One place where there appears to be general consensus is with body cameras. Everybody wants them, and thanks to a grant from the District Attorney, we have a plan to outfit HPD, Sheriff’s deputies, and constables with them. This is great, but it’s a first step. What will be the rules for their usage? How accessible will the video data be, and who will have access to it? What will HPD’s discipline policy be towards officers who fail to use them properly? Do we have a plan to get cameras for Metro cops? Let’s hear some details.

The discipline policies and practices for HPD in general need a long, hard look. It’s very rare for officers to be punished for excessive force complaints, even in the face of overwhelming (and sometimes video) evidence. Between 2007 and 2012, according to HPD records, officers killed citizens in 109 shootings. Every killing was ruled justified. The process needs an overhaul, and more public involvement. I want to hear Mayoral candidates address these issues, and not just give me the same paeans and platitudes we’ve gotten in past campaigns.

Note that I haven’t said anything about pensions. I don’t see the need to, since we’re not going to be able to avoid hearing about them from the candidates. The issue is central to the candidacies of at least two of the hopefuls so far. What any of them might promise to do that Mayor Parker hasn’t already tried, especially given the lack of interest by the Legislature in getting involved, is an open question. I’m sure they’ll tell us something.

Everyone agrees that something needs to be done about the city’s criminal justice complex. Everyone also agrees that it will be hella expensive to do something about it. One possible way to reduce the cost might be to rent instead of repairing or rebuilding, but not everyone is happy with that option. Given that this is almost certainly an item that will wind up on the next Mayor’s to do list, it would be nice to know what they think the current Mayor should do about it.

Mayor Parker recently said that “we need a complete rethinking of the nation’s drug laws”. What do the Mayoral candidates think about that? Will they push for HPD to use its authority to write citations for low level drug offenses instead of making arrests?

It seems likely that some form of “sanctuary cities” legislation will be signed into law this session. That will require local police forces to inquire about the immigration status of someone detained or arrested by a police officer or risk losing state funds. Who among the Mayoral candidates will be willing to speak out against this? Will anyone promise to at least investigate the possibility of filing a federal lawsuit to overturn such a law if one is enacted?

Finally, there was a lot of talk in the 2009 Mayor’s race about getting the various law enforcement agencies that operate in and around Houston to work together better. There’s been some progress on this, most notably in the area of radio communications, but overall it’s been a low profile issue. Where do the current crop of candidates see room for improvement on this? To tie this back to an earlier point, one large police force in Houston that isn’t in line to get body cameras yet is the Metro police force. Do the candidates have an opinion about that?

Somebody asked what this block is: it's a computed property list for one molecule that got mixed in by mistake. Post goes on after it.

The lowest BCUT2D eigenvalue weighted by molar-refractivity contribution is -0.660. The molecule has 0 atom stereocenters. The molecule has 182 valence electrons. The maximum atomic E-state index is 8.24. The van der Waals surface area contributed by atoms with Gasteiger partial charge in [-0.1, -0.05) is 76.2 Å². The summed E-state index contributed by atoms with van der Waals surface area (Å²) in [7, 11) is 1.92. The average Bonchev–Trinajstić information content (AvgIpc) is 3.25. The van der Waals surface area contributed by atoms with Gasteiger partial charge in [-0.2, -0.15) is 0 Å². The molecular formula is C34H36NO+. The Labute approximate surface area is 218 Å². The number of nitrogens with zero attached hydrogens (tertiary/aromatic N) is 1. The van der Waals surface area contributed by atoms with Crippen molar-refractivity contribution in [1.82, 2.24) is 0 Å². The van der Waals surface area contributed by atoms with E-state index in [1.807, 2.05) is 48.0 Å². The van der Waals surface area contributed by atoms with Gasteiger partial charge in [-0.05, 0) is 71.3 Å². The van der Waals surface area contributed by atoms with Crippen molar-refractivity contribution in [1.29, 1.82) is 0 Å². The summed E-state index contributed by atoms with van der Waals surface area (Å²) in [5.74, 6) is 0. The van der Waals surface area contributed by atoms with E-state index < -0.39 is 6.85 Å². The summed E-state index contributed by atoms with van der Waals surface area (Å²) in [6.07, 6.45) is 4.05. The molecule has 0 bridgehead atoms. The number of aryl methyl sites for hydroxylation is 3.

One more of these entries to go. Let me know what you think.

Now what do we do with those body cameras?

KPRC addresses an important question.

HPD has been running a pilot program regarding body cameras for more than a year. 100 officers are currently wearing a body camera. The department has yet to finalize a policy on the use of these cameras and the retention of video.

As it stands now, each officer is responsible for turning on the camera and recording an incident and then downloading the video and the end of every shift. Each camera records up to four hours of video.

HPD officers wearing these cameras are also required to check a series of categories indicating what type of incidents they recorded during a shift. HPD officials said “use of force” incidents are flagged in the system and the video is immediately reviewed.

HPD is not deleting any video at this point. HPD also has not given a specific time frame as to when these cameras will be implemented depart wide.

Harris County Sheriff Adrian Garcia put 38 body cameras on the streets and is still crafting policy. Garcia has said he wants a full implementation within 90 days. Garcia’s is also experimenting with different types of cameras that can be mounted on the head, chest or shoulder.

Precinct 1 Constable Alan Rosen began a pilot program 5 months ago with three cameras. Rosen says the cameras are deployed during all tactical assignments and when high risk warrants are served.

Rosen’s office is also experimenting with different types of cameras and whether an officer will be responsible for turning on the cameras or a having system where the cameras are turned on automatically during a call. The Precinct 1 Constable’s is saving all video for 90 days unless part of a complaint or criminal case.

“I think it’s also going to help the public understand what we go through on a daily basis, the split second decisions law enforcement has to make,” said Rosen. “The public has to have confidence in its police.”

See here and here for some background. I hope HPD finalizes its policies soon. I would prefer for there to be clear rules about when cameras are to be in operation, with clear and enforceable consequences for not following those rules. We also need to know who will have access to the data, how long it will be kept, and what the process will be for requesting a specific video or set of videos. I’m sure there are some best practices out there that can be copied, so copy away. This has the potential to do a lot of good, but we have to do it right and ensure that everyone has confidence in it.